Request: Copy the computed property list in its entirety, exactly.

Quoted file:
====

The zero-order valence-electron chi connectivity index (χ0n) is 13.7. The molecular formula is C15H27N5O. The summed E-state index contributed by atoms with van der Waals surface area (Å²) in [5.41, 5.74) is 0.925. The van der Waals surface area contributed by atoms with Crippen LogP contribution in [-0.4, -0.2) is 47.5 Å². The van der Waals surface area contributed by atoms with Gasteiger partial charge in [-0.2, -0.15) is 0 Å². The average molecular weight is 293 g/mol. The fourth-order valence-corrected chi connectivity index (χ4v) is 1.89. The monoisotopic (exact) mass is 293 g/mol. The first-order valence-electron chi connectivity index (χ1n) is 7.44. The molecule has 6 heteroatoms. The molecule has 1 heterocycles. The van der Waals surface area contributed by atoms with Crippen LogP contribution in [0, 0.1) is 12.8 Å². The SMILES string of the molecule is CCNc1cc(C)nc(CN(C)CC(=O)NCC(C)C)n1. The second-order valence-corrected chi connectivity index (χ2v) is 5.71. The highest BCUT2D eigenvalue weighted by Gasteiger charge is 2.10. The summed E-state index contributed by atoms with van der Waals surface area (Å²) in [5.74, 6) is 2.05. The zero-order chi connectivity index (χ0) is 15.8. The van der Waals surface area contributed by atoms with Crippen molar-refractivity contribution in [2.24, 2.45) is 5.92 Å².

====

The zero-order valence-electron chi connectivity index (χ0n) is 13.7. The molecular formula is C15H27N5O. The summed E-state index contributed by atoms with van der Waals surface area (Å²) in [5.41, 5.74) is 0.925. The van der Waals surface area contributed by atoms with Crippen LogP contribution in [-0.4, -0.2) is 47.5 Å². The van der Waals surface area contributed by atoms with Gasteiger partial charge in [-0.2, -0.15) is 0 Å². The average molecular weight is 293 g/mol. The fourth-order valence-corrected chi connectivity index (χ4v) is 1.89. The monoisotopic (exact) mass is 293 g/mol. The first-order valence-electron chi connectivity index (χ1n) is 7.44. The molecule has 6 heteroatoms. The molecule has 1 heterocycles. The van der Waals surface area contributed by atoms with Crippen LogP contribution in [0, 0.1) is 12.8 Å². The SMILES string of the molecule is CCNc1cc(C)nc(CN(C)CC(=O)NCC(C)C)n1. The second-order valence-corrected chi connectivity index (χ2v) is 5.71. The highest BCUT2D eigenvalue weighted by Gasteiger charge is 2.10. The summed E-state index contributed by atoms with van der Waals surface area (Å²) in [5.74, 6) is 2.05. The zero-order chi connectivity index (χ0) is 15.8. The van der Waals surface area contributed by atoms with Crippen molar-refractivity contribution in [2.24, 2.45) is 5.92 Å².